BAY COUNTY, Fla. (WMBB) — Larry Basford (R) is running for State Attorney against local attorney Wes Hatcher (R).
Who is Larry Basford?
Basford said he is a son to elderly parents, a loving father to a son and father, and a blessed and very thankful grandfather.
His past jobs include working in the oil fields in Louisiana following, in his dad’s footsteps where he made good money.
While at school, he said he interned at the State Attorney’s office in Tallahassee where he got to work with prosecutor Larry Simpson, who prosecuted Ted Bundy for the sorority murders, Willie Meggs who later became a state attorney and Bob Cummings.
“I really liked the work that they were doing,” Basford said. “It was an opportunity to make a difference in our little part of the world.”
As a prosecutor, what do you think needs to change in our criminal justice system?
“People must have faith in our criminal justice system. They’ve got to feel that when they go to court, either as a victim, a witness or a defendant, that the justice system is going to work and they are going to be treated fairly and with respect.
“Now how do we do that?”
Basford said that the judge that it’s not only the judge who sits on the benches responsibility, but also law enforcement protection and service’s and the state attorney’s office, to implement better communication with victims, witnesses, community leaders and the press.
Why are you running for state attorney’s office?
As someone who was born and raised in Jackson County, with most of his friends and relatives residing in the six counties the state attorney serves, Basford said he feels an obligation to make his community safer.
“I think it’s incumbent upon all individuals to leave our part of the world a little better than when we first found it, for our children, for our grandchildren and everyone concerned.”
What is your take on police reform?
“We want to make sure that everybody in our community feels like the justice system is serving them properly. Now, does that mean better training for law enforcement? Absolutely.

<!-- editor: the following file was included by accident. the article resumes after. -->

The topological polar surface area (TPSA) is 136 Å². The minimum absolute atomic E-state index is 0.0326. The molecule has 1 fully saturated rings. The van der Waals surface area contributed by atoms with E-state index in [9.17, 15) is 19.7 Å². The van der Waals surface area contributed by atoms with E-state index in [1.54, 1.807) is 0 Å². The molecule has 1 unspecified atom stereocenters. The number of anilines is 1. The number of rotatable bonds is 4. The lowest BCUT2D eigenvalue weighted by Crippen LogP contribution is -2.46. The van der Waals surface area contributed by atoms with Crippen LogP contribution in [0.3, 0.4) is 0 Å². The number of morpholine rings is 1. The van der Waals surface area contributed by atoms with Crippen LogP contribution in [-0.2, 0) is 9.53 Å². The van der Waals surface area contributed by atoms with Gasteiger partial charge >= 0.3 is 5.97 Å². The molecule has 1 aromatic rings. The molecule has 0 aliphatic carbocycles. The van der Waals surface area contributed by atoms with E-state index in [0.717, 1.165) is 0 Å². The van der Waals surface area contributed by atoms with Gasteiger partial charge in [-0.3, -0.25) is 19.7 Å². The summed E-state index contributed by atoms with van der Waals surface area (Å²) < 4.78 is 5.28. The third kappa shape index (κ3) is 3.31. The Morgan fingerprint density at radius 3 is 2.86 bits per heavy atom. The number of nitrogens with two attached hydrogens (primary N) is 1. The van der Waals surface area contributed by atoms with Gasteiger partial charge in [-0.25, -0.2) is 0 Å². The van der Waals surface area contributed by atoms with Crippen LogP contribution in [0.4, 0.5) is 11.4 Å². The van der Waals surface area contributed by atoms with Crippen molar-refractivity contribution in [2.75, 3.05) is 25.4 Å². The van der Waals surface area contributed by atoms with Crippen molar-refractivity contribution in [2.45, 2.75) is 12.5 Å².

“Does it mean better training for the people in our office so that we are more sensitive to the community and the people that we serve? Absolutely.”
Basford also mentions some legislation that he said will most likely be passed on the federal level and then addressed on the state level.
Do you think marijuana regulation can be effectively enforced under Florida law?
Crime labs are not adequately set up to analyze the amounts of THC in marijuana, Basford said. However, there are some private labs set up to do so, he added.
“Realistically speaking on minor amounts , misdemeanor amounts, just token amounts of marijuana,” he said, “It’s just not cost effective to have those types of tests run.”
What has been the most important case that you’ve been a part of?
- Danielle Baker and her three children killed in Marianna involving numerous agencies.
- Prosecution of the gang member from Minneapolis who killed Sgt. Kevin Kight on Easter Sunday.
- Murder of Canadian Air Force Major David Turenne, involving several multinational agencies.
“I think experience is very important in this campaign.
“As the state attorney, you cannot be everywhere and try every case. That’s where it’s incumbent on the state attorney to have the right people in the right places so they can make the right decision to carry out your policies. And in order to do that it’s been my belief that experience, firsthand experience, that it’s easier to follow someone who has been there done that and can mentor you because they have actually done the job before.
“I have been there and worked my way up from the bottom all the way up to the number two position in the state attorney’s office.”
Viewer Tony Bostick wanted to know: How do you plan to handle “over-charging individuals” and “bad police officers”?
Answer from Larry Basford:
“As to the question about ‘bad police officers’:
I believe everyone should be held accountable for their actions. In fact, I have personally prosecuted police officers when they violated the law and will continue to do so.
As to the question about ‘over-charging individuals’:
As a career prosecutor for over 30 years and Chief Assistant, my duty was to pursue justice. My charging decisions were based on the facts, the law, and my duty to protect our citizens’ rights. That is also what we have taught our younger prosecutors. When an individual is arrested by an officer, the case is sent to the State Attorney’s Office to decide what formal charges are appropriate. That decision is made after reviewing the reports and any available witness statements. Sometimes charges are reduced or dismissed, sometimes they remain the same, and other times they are increased. I did not rubber stamp officers’ charging decisions. As your State Attorney, our prosecutors will continue to evaluate each case on its merits.”
To learn more about Larry Basford follow him on social media or visit his campaign website.